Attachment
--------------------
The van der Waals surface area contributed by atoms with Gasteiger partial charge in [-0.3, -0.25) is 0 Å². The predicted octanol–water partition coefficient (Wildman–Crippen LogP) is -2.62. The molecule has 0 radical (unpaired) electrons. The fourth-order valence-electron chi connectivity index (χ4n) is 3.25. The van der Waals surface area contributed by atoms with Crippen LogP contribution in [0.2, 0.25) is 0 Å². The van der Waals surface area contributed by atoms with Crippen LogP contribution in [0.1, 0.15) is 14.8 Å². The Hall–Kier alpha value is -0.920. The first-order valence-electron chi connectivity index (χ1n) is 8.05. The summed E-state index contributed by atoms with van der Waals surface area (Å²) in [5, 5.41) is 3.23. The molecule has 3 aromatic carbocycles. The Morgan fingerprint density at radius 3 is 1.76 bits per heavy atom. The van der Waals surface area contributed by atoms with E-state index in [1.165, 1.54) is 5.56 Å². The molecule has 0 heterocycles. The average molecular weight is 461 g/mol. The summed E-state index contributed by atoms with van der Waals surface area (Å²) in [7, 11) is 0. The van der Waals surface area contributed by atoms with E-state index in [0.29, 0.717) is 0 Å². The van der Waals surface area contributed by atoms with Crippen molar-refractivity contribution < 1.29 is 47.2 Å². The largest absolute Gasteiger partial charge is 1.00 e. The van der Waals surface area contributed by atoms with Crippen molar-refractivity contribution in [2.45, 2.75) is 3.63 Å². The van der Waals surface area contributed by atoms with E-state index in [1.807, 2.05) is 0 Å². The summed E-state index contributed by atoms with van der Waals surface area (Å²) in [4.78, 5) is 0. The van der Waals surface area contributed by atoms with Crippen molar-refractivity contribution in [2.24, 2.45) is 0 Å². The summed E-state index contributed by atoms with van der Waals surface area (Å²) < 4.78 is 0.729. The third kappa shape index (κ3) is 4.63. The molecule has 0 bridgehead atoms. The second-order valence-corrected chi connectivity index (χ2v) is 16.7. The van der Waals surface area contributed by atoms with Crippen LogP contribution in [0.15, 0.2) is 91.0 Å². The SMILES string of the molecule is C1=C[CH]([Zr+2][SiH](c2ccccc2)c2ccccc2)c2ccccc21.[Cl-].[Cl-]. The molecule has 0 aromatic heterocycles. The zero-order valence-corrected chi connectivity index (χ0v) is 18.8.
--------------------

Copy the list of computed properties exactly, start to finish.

The van der Waals surface area contributed by atoms with Gasteiger partial charge in [-0.3, -0.25) is 0 Å². The predicted octanol–water partition coefficient (Wildman–Crippen LogP) is -2.62. The molecule has 0 radical (unpaired) electrons. The fourth-order valence-electron chi connectivity index (χ4n) is 3.25. The van der Waals surface area contributed by atoms with Crippen LogP contribution in [0.2, 0.25) is 0 Å². The van der Waals surface area contributed by atoms with Crippen LogP contribution in [0.1, 0.15) is 14.8 Å². The Hall–Kier alpha value is -0.920. The first-order valence-electron chi connectivity index (χ1n) is 8.05. The summed E-state index contributed by atoms with van der Waals surface area (Å²) in [5, 5.41) is 3.23. The molecule has 3 aromatic carbocycles. The Morgan fingerprint density at radius 3 is 1.76 bits per heavy atom. The van der Waals surface area contributed by atoms with E-state index in [1.165, 1.54) is 5.56 Å². The molecule has 0 heterocycles. The average molecular weight is 461 g/mol. The summed E-state index contributed by atoms with van der Waals surface area (Å²) in [7, 11) is 0. The van der Waals surface area contributed by atoms with E-state index in [0.29, 0.717) is 0 Å². The van der Waals surface area contributed by atoms with Crippen molar-refractivity contribution < 1.29 is 47.2 Å². The largest absolute Gasteiger partial charge is 1.00 e. The van der Waals surface area contributed by atoms with Crippen molar-refractivity contribution in [2.45, 2.75) is 3.63 Å². The van der Waals surface area contributed by atoms with E-state index in [1.807, 2.05) is 0 Å². The summed E-state index contributed by atoms with van der Waals surface area (Å²) in [4.78, 5) is 0. The van der Waals surface area contributed by atoms with Crippen molar-refractivity contribution in [2.24, 2.45) is 0 Å². The summed E-state index contributed by atoms with van der Waals surface area (Å²) < 4.78 is 0.729. The third kappa shape index (κ3) is 4.63. The molecule has 0 bridgehead atoms. The second-order valence-corrected chi connectivity index (χ2v) is 16.7. The van der Waals surface area contributed by atoms with Crippen LogP contribution in [0.15, 0.2) is 91.0 Å². The SMILES string of the molecule is C1=C[CH]([Zr+2][SiH](c2ccccc2)c2ccccc2)c2ccccc21.[Cl-].[Cl-]. The molecule has 0 aromatic heterocycles. The zero-order valence-corrected chi connectivity index (χ0v) is 18.8.